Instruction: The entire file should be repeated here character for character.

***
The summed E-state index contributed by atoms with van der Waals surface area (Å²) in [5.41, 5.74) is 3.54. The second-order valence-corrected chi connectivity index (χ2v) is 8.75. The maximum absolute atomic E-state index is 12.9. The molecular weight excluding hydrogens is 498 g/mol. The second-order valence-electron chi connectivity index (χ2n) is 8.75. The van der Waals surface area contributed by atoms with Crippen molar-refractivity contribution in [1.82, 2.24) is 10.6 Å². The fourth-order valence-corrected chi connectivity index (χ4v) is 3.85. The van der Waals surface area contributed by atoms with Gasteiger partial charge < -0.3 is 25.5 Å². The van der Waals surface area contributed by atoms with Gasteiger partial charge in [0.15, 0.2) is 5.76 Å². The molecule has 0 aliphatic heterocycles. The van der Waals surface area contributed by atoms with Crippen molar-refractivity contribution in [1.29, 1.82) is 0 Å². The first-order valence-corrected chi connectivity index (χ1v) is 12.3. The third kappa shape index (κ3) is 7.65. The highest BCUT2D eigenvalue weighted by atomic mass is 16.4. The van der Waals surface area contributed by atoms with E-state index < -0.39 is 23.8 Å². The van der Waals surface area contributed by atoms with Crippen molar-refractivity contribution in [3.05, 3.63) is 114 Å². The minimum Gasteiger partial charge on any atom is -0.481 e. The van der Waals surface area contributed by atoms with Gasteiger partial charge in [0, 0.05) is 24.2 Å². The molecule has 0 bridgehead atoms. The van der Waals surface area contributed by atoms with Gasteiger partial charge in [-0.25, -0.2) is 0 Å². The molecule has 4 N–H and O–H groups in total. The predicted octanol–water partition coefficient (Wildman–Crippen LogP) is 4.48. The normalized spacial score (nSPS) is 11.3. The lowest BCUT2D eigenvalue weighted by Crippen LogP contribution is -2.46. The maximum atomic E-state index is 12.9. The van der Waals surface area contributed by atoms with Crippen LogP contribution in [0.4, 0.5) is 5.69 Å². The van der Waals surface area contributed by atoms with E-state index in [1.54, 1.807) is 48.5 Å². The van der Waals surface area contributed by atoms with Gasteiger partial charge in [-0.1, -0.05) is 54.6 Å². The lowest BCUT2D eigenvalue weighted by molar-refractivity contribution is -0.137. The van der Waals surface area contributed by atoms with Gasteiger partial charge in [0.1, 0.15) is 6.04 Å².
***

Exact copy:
The summed E-state index contributed by atoms with van der Waals surface area (Å²) in [5.41, 5.74) is 3.54. The second-order valence-corrected chi connectivity index (χ2v) is 8.75. The maximum absolute atomic E-state index is 12.9. The molecular weight excluding hydrogens is 498 g/mol. The second-order valence-electron chi connectivity index (χ2n) is 8.75. The van der Waals surface area contributed by atoms with Crippen molar-refractivity contribution in [1.82, 2.24) is 10.6 Å². The fourth-order valence-corrected chi connectivity index (χ4v) is 3.85. The van der Waals surface area contributed by atoms with Gasteiger partial charge < -0.3 is 25.5 Å². The van der Waals surface area contributed by atoms with Gasteiger partial charge in [0.15, 0.2) is 5.76 Å². The molecule has 0 aliphatic heterocycles. The van der Waals surface area contributed by atoms with Crippen molar-refractivity contribution in [1.29, 1.82) is 0 Å². The first-order valence-corrected chi connectivity index (χ1v) is 12.3. The third kappa shape index (κ3) is 7.65. The highest BCUT2D eigenvalue weighted by atomic mass is 16.4. The van der Waals surface area contributed by atoms with E-state index < -0.39 is 23.8 Å². The van der Waals surface area contributed by atoms with Crippen molar-refractivity contribution in [3.05, 3.63) is 114 Å². The minimum Gasteiger partial charge on any atom is -0.481 e. The van der Waals surface area contributed by atoms with Gasteiger partial charge in [0, 0.05) is 24.2 Å². The molecule has 0 bridgehead atoms. The van der Waals surface area contributed by atoms with Gasteiger partial charge in [-0.25, -0.2) is 0 Å². The molecule has 4 N–H and O–H groups in total. The predicted octanol–water partition coefficient (Wildman–Crippen LogP) is 4.48. The normalized spacial score (nSPS) is 11.3. The lowest BCUT2D eigenvalue weighted by Crippen LogP contribution is -2.46. The maximum atomic E-state index is 12.9. The van der Waals surface area contributed by atoms with Crippen LogP contribution in [0.4, 0.5) is 5.69 Å². The van der Waals surface area contributed by atoms with E-state index in [1.54, 1.807) is 48.5 Å². The van der Waals surface area contributed by atoms with Gasteiger partial charge in [-0.1, -0.05) is 54.6 Å². The lowest BCUT2D eigenvalue weighted by molar-refractivity contribution is -0.137. The van der Waals surface area contributed by atoms with Gasteiger partial charge in [0.1, 0.15) is 6.04 Å².